While an announcement to allow more than 2000 seasonal workers to enter the country in time for next year's harvest season has been welcomed by the horticulture industry, the sector says the cost to growers and employers is simply 'too high'.
As well as seasonal workers, spaces in managed isolation and quarantine (MIQ) facilities will also be given to shearers and rural mobile plant machinery operators, with 500 spaces per fortnight allocated to skilled workers from a range of industries over the coming 10 months.
The move comes after the country's horticulture industry has been crippled by an ongoing labour shortage, with many orchards having to leave fruit to rot on the trees due to a lack of workers. The viticulture industry is also concerned the shortage will affect the winter pruning season.
Monday's announcement will see around 300 recognised seasonal employer (RSE) workers arrive from Pacific countries from June, with a total of 2400 arriving by March next year.
There are normally around 14,000 RSE workers in New Zealand during peak harvest season, but last year due to the country's closed borders that number was only around 4000, leading to an industry-side shortfall of around 10,000.
Late last year the Government gave border exemptions for a further 2000 workers but the sector said it was still struggling to find enough labour.
Horticulture New Zealand said Pacific workers are an "integral part" of the industry's workforce.
"The RSE scheme is very much a win-win - for the Pacific and for the New Zealand horticulture industry," Horticulture NZ chief executive Mike Chapman said on Monday.
"That is why the horticulture industry has advocated so vigorously for the scheme to continue and for some sort of Pacific bubble to be formed, given New Zealand’s Pacific partner nations are COVID-free, and we now have a vaccine being rolled out."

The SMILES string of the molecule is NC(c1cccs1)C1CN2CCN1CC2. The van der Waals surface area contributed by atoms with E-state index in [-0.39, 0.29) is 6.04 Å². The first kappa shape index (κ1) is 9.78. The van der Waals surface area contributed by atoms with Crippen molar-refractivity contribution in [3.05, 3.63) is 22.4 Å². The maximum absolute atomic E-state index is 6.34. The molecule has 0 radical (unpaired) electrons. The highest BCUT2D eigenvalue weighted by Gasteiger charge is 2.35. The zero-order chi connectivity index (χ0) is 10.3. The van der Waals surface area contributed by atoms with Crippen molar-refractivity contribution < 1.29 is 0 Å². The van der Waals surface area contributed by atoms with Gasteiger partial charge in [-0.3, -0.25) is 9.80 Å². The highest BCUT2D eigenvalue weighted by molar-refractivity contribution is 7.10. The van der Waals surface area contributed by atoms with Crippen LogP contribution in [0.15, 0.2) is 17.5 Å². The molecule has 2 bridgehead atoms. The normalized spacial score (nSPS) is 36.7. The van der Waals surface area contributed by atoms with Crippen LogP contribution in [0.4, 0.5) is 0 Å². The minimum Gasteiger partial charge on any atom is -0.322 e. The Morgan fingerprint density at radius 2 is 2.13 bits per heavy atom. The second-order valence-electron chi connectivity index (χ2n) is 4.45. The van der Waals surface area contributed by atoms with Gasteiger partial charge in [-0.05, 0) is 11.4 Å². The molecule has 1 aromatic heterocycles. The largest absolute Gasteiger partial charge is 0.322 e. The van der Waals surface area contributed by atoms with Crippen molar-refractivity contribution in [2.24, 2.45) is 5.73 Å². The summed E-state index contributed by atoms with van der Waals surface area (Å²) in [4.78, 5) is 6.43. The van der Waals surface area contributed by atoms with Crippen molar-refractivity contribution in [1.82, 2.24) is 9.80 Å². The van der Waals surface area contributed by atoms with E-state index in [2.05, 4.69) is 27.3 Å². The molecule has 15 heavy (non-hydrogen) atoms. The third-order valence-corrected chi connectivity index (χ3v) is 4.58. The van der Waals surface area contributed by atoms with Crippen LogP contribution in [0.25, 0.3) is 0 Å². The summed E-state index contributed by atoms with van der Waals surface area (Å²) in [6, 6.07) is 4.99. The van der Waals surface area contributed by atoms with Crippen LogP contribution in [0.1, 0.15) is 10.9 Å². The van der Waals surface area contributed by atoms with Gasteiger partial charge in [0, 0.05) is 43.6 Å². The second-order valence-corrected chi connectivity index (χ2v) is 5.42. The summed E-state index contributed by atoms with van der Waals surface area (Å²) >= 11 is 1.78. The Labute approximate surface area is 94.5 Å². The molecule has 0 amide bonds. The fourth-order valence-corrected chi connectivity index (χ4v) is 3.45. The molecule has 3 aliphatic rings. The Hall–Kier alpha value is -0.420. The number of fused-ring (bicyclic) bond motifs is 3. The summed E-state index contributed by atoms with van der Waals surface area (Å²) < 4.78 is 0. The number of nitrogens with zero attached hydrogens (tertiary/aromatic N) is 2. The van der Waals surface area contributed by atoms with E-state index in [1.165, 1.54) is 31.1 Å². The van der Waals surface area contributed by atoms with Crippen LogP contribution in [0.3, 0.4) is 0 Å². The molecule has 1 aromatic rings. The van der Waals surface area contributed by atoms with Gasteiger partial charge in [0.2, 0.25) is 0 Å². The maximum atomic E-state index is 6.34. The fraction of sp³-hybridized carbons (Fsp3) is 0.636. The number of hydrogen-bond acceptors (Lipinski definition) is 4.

In announcing the move, Agriculture Minister Damien O'Connor admitted foreign workers were needed in the industry despite the Government's efforts to train up local workers to fill the gaps.
"The Government and food and fibre sector have been working hard to mitigate worker shortages by training and upskilling New Zealanders, but there is still the need for additional labour," O'Connor said.
"This decision should see around 2400 more RSE workers entering New Zealand in time for next summer’s harvest season and pruning this winter. This is in addition to the 7300 RSE workers currently in the country, including the 2000 the Government approved to support the horticulture and viticulture industries during the recent summer harvest season.
"Border class exceptions have also been agreed for 40 more shearers and 125 rural mobile plant machinery operators for the 2021/2022 season - subject to completion of sector workforce plans, a model to upskill New Zealanders and agreed wage rates."
Chapman said the horticulture industry had "negotiated strongly" with the Government to reduce the cost to growers and employers, but remained unhappy with the outcome.
"We appreciate the Government acknowledging the need for Pacific workers due to the lack of available New Zealand workers. But we believe the costs to growers and employers for this new cohort are too high, given our own calculations of the actual cost of quarantine, accommodation, and meals, etc. That is why we pushed hard for the Government to reduce the cost and, while we did achieve some concessions, there was limited room for movement and no agreement was reached," Chapman said.
"Given the high cost to growers and employers, they will need to make their own business decisions on whether to participate in this cohort of Pacific workers."
Today's announcement was criticised by the ACT Party, with leader David Seymour saying "it is far too late and doesn't go far enough".
COVID-19 Response Minister Chris Hipkins said the Government needed to balance having enough space in MIQ facilities for New Zealanders wanting to return home and skilled workers coming into the country.